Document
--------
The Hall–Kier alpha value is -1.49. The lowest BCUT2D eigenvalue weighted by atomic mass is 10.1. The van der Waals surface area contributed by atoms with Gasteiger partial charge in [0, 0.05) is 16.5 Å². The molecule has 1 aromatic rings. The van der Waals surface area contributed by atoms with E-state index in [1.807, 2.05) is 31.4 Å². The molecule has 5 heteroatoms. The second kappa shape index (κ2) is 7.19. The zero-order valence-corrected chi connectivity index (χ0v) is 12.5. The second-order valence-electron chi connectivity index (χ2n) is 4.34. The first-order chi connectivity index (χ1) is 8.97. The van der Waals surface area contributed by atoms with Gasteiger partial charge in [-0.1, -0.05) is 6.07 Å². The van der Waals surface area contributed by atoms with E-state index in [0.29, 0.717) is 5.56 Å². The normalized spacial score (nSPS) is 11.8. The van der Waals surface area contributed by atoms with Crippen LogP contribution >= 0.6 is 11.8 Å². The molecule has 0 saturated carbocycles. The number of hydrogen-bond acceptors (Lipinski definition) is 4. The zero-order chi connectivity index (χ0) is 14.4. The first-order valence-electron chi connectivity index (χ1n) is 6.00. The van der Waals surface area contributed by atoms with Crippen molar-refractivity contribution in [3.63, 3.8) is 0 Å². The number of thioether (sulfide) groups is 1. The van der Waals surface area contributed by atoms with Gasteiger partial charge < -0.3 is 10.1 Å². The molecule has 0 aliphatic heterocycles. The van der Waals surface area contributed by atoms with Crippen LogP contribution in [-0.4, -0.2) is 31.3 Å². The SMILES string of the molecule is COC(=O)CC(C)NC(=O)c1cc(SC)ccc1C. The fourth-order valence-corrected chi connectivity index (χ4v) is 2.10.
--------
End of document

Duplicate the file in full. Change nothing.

The Hall–Kier alpha value is -1.49. The lowest BCUT2D eigenvalue weighted by atomic mass is 10.1. The van der Waals surface area contributed by atoms with Gasteiger partial charge in [0, 0.05) is 16.5 Å². The molecule has 1 aromatic rings. The van der Waals surface area contributed by atoms with E-state index in [1.807, 2.05) is 31.4 Å². The molecule has 5 heteroatoms. The second kappa shape index (κ2) is 7.19. The zero-order valence-corrected chi connectivity index (χ0v) is 12.5. The second-order valence-electron chi connectivity index (χ2n) is 4.34. The first-order chi connectivity index (χ1) is 8.97. The van der Waals surface area contributed by atoms with Gasteiger partial charge in [-0.1, -0.05) is 6.07 Å². The van der Waals surface area contributed by atoms with E-state index in [0.29, 0.717) is 5.56 Å². The normalized spacial score (nSPS) is 11.8. The van der Waals surface area contributed by atoms with Crippen LogP contribution >= 0.6 is 11.8 Å². The molecule has 0 saturated carbocycles. The number of hydrogen-bond acceptors (Lipinski definition) is 4. The zero-order chi connectivity index (χ0) is 14.4. The first-order valence-electron chi connectivity index (χ1n) is 6.00. The van der Waals surface area contributed by atoms with Crippen molar-refractivity contribution in [3.63, 3.8) is 0 Å². The number of thioether (sulfide) groups is 1. The van der Waals surface area contributed by atoms with Gasteiger partial charge < -0.3 is 10.1 Å². The molecule has 0 aliphatic heterocycles. The van der Waals surface area contributed by atoms with Crippen LogP contribution in [-0.4, -0.2) is 31.3 Å². The SMILES string of the molecule is COC(=O)CC(C)NC(=O)c1cc(SC)ccc1C. The fourth-order valence-corrected chi connectivity index (χ4v) is 2.10.